The shortage of uranium has nothing to do with its availability to in the ground, but rather the special licensing and controls that uranium mining is subject to do due to its inherently dangerous nature. Building uranium mines takes an extra 2-5 years longer than other mines because of the extra controls and safety concerns. Uranium spiked to about 13x its lows and as little as 2-3 years ago mining companies were bidding to supply uranium in the $10-15/lb range. Those who cash in on uranium will be those who enter long-term uranium contacts at higher prices, and those who are already in the process of building mines. The price of uranium will probably remain stronger for longer not because uranium deposits are unknown, but because the mines are not built and they take longer to build. When you consider the price was $10-15 just two to three years ago, even $40-50/lb is a very strong price.

Nickel is 1.4 times more abundant than copper and 30 times more abundant than Uranium in the Earth’s crust. The 15-year price chart for nickel shows it had a price around $3/lb, for years.

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BHP’s financial results shows they made a good profit on nickel in 2006 at price around $7/lb and they more than tripled their earnings from nickel with nickel averaging around $20/lb. Nickel price is up because there was a supply squeeze, and it is unlikely that the price drop is finished when companies were able to make good profits at $7/lb. Nickel is highly abundant, and world demand is relatively small, about 1.5 million tonnes per year. Apparently some nickel supply is now coming from ore being imported into China and producing nickel at $8/lb. This new source of supply appears to be increasing rapidly.

Copper has a high value, but it has a much higher demand, about 16-18 million tonnes per year. This is about 10-12 times the demand of nickel. Relatively speaking, nickel has about 15x the abundance when contrasted to the relative size of world demand. Nickel completely lacks scarcity yet the price spiked to 8x that 10-year average price from about 93 to 03.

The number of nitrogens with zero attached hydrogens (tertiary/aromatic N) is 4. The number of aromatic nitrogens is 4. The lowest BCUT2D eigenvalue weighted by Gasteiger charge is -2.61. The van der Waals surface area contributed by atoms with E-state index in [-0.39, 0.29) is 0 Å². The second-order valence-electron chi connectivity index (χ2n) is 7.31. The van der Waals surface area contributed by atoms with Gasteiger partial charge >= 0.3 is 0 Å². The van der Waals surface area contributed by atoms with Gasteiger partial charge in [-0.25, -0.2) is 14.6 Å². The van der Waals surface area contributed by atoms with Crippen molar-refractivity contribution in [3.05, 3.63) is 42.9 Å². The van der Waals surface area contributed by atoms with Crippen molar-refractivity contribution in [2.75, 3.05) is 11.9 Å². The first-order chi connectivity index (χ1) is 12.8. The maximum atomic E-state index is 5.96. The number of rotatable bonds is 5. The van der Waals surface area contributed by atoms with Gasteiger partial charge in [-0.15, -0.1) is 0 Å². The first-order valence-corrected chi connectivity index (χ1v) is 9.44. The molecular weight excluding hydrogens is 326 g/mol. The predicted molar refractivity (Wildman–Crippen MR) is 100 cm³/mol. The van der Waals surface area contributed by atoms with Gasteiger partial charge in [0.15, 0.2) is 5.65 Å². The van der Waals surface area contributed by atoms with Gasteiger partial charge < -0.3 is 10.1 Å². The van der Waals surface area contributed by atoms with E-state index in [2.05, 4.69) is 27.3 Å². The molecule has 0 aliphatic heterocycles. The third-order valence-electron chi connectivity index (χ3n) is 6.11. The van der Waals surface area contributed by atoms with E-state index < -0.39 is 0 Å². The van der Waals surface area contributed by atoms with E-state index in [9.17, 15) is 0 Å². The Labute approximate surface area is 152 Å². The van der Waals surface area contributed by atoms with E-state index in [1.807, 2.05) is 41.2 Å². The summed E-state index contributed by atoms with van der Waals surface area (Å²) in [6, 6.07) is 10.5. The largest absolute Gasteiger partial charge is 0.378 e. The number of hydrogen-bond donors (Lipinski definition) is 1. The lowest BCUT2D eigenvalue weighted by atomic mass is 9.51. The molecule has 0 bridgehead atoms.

Copper price has spiked, but not as much as nickel in relative terms.

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Clearly there is a price dip from 1998 to 2003. It is a time when companies were choosing to sell off valuable holding because of carrying costs and many new companies have made a fortune off what were previously cast-offs, some strictly on speculation, but quite a few by building mines. Copper price spiked to about 6x the weakest price in its history. Copper had a much stronger downward price trend that the other metals. Copper prices are strong and susceptible to downward price corrects. There are many strong “bears” about the copper market and there will be a downward price correction at some point, there always is, but the relative abundance to nickel and uranium when the size of the world market is considered makes me think that nickel and uranium are susceptible to stronger price corrections, but the uranium price corrections will lag due to the differences in building mines.

What has bigger implications for the price of copper is how many deposits like the recently discovered Noront drill results. Drill results on a press release today identify 68 meters averaging 5.9% nickel, 3.1% copper, 2.87 g/t platinum, 9.78 g/t palladium, 0.61 g/t gold and 8.5 g/t silver. In prior posts I talk about declining grade and how it is increasing costs so prices have a much higher cost support. I do not know how big this deposit will be, but if it were big, it would be profitable at very, very low copper prices. It does make me wonder if the declining grade being mined that seems apparent in report after report that I read is because mining efforts have focused on what resources that were known and real new exploration that would find high quality grades has been limited. This discovery should make investors in low quality grades very uncomfortable.

The value of gold surprised me. For something “scarce” the metal values in the ground are awfully high, $40 quadrillion dollars, or forty thousand trillions. Are there not these big market fears around the over $400 trillion in derivatives and somehow gold is supposed to prevent this by limiting the money supply? I pulled up a web page ( that states that global demand for gold reached a record $14.5 billion last quarter. That’s about 1/300 millionth of the value of the metal in the ground. If 1/10th of one percent is recoverable, then that is $40 trillion available, or the supply can be expanded about 10-fold. At the current rate of mining the out of the ground gold supply is increasing by about 1.6% per year. Current the rate of mining seems small compared to the amount of gold that can potentially be mined. Infomine shows 1880 companies in their database involved with gold. I would think that strong gold prices would increase the mining and exploration activity of these companies and eventually increase output.